Precane vs Long Cane

3 kids walking with their canes

Is your child ready for a precane or a long cane? That can be a really hard question to answer and a lot of factors go into making that decision.

First of all, it’s important to meet with a licensed Orientation and Mobility specialist so you can have a discussion about your child’s abilities and needs. An in-depth evaluation is always a good idea, too.

But if you’re looking for some general guidelines to help get the conversation started, check out the criteria below:

When is Your Child Ready for a Precane (or an Alternative Mobility Device)?

    • POSTURAL STABILITY: Your child should have the ability to walk independently with good stability and balance; their hands are seldom held in “high guard” for balance.
    • SPATIAL SECURITY: Your child should show some confidence and spatial awareness when walking in a familiar, open space for short distances, without physical support or guiding from an adult.
    • MEANINGFUL GOALS: The setting offers meaningful, familiar goals in the course of your child’s routine. The routes to these goals can be broken down into short (6 to 20 ft.) distances between clear landmarks (like from the living room to the dining room when dinner is ready).
    • DECREASED VISION: Your child may show a need for protection due to significantly decreased vision that causes unreliable obstacle or drop-off detection.
    • GRASP: Your child should have the ability and motivation to maintain grasp of the handle of a push toy or precane for a significant distance.
    • INTEREST: Your child should show interest in pushing a toy push cart or precane.
    • AWARENESS: Your child should show obvious awareness of the protective nature of a push cart or precane, as seen by increased speed and distance covered when using such device vs. walking without one. In other words, your child seems more confident walking with a push cart than without one.
    • TACTILE/SPATIAL EXPERIENCE: Your child has had adequate previous experience with trailing, landmark identification, room and building exploration, and simple landmark sequences along trailing routes.
  • GOAL DIRECTEDNESS: Your child routinely thinks of desired objects or landmarks and moves purposefully to find them, vs. moving for movement’s sake or for random exploration.

When is Your Child Ready for a Long Cane?

Same as all criteria under precane, when using the long cane, plus…

    • SURFACE/OBSTACLE AWARENESS: Your child should show a clear interest in and awareness of surfaces and obstacles contacted with a push cart, precane, or long cane, i.e., your child responds in some way to contact with distinctive surfaces or obstacles indicating curiosity or recognition.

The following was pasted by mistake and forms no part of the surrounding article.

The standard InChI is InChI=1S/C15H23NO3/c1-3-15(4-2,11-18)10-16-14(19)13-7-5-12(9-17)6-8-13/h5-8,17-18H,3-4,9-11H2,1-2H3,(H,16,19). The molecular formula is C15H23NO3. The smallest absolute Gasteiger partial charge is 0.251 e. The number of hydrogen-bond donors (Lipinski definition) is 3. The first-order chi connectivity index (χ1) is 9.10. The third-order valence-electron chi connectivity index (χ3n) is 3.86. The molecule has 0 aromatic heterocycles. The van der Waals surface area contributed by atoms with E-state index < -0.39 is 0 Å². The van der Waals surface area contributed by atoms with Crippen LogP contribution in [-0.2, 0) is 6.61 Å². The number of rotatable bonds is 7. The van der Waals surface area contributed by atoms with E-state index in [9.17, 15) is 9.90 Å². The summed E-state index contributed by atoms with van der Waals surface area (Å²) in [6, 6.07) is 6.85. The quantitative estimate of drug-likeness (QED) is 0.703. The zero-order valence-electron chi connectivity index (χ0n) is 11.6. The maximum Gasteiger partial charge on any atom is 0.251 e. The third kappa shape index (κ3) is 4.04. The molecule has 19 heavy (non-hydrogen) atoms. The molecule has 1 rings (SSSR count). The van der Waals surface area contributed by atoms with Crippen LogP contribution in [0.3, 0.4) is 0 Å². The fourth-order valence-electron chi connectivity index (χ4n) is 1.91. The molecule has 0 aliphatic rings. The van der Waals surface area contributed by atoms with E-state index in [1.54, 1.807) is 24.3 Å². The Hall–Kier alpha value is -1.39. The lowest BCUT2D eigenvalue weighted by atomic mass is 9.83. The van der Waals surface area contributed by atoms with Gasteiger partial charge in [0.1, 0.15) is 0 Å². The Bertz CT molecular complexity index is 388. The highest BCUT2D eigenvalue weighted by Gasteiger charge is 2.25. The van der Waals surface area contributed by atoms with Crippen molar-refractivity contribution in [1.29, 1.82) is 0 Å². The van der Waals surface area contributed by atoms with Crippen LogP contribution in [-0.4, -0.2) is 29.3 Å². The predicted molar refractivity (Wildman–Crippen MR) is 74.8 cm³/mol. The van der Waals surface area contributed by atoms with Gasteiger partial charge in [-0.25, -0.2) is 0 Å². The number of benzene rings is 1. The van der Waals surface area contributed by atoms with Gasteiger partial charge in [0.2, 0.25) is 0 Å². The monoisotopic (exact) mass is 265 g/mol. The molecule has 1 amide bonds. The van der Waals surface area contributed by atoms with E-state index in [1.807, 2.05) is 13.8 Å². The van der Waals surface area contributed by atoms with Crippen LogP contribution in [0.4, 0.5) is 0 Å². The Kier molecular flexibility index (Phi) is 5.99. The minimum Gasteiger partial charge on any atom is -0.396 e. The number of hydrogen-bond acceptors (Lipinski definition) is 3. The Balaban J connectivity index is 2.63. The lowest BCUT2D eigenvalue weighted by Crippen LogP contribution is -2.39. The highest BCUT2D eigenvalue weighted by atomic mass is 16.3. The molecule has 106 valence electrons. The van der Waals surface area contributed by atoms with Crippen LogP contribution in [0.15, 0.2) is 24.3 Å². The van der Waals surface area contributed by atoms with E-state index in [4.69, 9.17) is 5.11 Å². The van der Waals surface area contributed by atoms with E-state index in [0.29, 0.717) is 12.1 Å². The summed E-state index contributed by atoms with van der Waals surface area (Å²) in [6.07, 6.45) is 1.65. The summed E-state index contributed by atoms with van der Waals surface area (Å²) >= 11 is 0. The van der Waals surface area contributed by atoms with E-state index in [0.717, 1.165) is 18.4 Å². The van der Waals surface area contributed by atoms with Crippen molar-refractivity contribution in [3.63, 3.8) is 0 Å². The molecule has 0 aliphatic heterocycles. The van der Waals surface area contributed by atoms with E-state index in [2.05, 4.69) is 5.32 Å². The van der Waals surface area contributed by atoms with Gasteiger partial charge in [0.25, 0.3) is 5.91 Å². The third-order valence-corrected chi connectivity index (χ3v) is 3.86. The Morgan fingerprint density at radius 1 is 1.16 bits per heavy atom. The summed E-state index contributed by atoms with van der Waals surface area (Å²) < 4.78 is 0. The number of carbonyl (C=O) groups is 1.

• TIP POSITION: Your child should show the ability to keep the cane tip on the floor surface consistently, vs. haphazard or unsafe placement, and walks 8 to 10 feet with the tip in front.
    • COMPLEX SETTING: The primary educational setting (or other commonly used setting) offers significant challenges such as size, lack of familiarity, and spatial complexity. A familiar home or classroom does not often present these challenges.
    • TEAM COMMITTMENT: Teachers and/or caregivers can be identified who are available for daily practice, committed to the introduction of the long cane, and able to closely follow ongoing recommendations from your child’s orientation and mobility specialist (COMS) and teacher of the visually impaired (CTVI).
  • AVAILABILITY OF AN O&M SPECIALIST: Your child is currently receiving regular services from an orientation and mobility specialist, who is able to work collaboratively with the other team members offering O&M follow through. The O&M Specialist (COMS), with input from the team, should recommend and prescribe an individually designed long cane for the child.

Susan Shier Lowry has worked as an O&M specialist for children from birth to five years and their families for over twenty years. She has given presentations and published, nationally and in England, on O&M for infants and preschoolers, including promoting the development of independent walking, using playspaces, teaching about changes in surface depth, and introducing protective/detective devices. She thanks her wonderful students and parents for teaching her what they need. You can contact Susan at

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